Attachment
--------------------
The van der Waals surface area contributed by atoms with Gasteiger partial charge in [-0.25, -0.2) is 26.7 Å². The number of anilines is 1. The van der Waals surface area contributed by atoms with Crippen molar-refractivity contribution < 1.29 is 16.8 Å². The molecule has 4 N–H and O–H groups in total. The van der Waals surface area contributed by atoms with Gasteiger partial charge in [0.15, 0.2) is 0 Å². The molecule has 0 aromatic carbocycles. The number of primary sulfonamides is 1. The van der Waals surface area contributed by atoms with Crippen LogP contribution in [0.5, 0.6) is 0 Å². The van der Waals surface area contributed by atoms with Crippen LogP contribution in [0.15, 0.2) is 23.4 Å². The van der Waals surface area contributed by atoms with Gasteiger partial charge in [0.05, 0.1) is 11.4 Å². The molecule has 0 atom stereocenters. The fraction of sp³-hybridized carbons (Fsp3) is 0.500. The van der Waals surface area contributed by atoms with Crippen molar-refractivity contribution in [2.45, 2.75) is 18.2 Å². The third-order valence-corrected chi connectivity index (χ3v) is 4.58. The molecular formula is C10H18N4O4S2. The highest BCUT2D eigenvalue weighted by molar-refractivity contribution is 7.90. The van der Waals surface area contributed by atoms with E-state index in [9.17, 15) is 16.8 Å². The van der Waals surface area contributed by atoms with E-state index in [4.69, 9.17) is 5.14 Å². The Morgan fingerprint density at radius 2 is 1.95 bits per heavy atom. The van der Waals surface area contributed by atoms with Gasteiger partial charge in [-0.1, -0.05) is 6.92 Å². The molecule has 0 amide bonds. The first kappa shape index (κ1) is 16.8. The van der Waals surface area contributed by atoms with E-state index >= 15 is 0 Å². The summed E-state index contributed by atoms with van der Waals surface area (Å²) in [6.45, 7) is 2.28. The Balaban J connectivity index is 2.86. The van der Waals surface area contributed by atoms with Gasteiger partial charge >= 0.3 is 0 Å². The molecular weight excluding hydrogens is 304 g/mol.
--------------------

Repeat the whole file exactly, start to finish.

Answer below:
The van der Waals surface area contributed by atoms with Gasteiger partial charge in [-0.25, -0.2) is 26.7 Å². The number of anilines is 1. The van der Waals surface area contributed by atoms with Crippen molar-refractivity contribution < 1.29 is 16.8 Å². The molecule has 4 N–H and O–H groups in total. The van der Waals surface area contributed by atoms with Gasteiger partial charge in [0.15, 0.2) is 0 Å². The molecule has 0 aromatic carbocycles. The number of primary sulfonamides is 1. The van der Waals surface area contributed by atoms with Crippen LogP contribution in [0.5, 0.6) is 0 Å². The van der Waals surface area contributed by atoms with Crippen LogP contribution in [0.15, 0.2) is 23.4 Å². The van der Waals surface area contributed by atoms with Gasteiger partial charge in [0.05, 0.1) is 11.4 Å². The molecule has 0 atom stereocenters. The fraction of sp³-hybridized carbons (Fsp3) is 0.500. The van der Waals surface area contributed by atoms with Crippen molar-refractivity contribution in [2.45, 2.75) is 18.2 Å². The third-order valence-corrected chi connectivity index (χ3v) is 4.58. The molecular formula is C10H18N4O4S2. The highest BCUT2D eigenvalue weighted by molar-refractivity contribution is 7.90. The van der Waals surface area contributed by atoms with E-state index in [9.17, 15) is 16.8 Å². The van der Waals surface area contributed by atoms with E-state index in [4.69, 9.17) is 5.14 Å². The Morgan fingerprint density at radius 2 is 1.95 bits per heavy atom. The van der Waals surface area contributed by atoms with Gasteiger partial charge in [-0.1, -0.05) is 6.92 Å². The molecule has 0 amide bonds. The first kappa shape index (κ1) is 16.8. The van der Waals surface area contributed by atoms with E-state index >= 15 is 0 Å². The summed E-state index contributed by atoms with van der Waals surface area (Å²) in [6.45, 7) is 2.28. The Balaban J connectivity index is 2.86. The van der Waals surface area contributed by atoms with Gasteiger partial charge >= 0.3 is 0 Å². The molecular weight excluding hydrogens is 304 g/mol.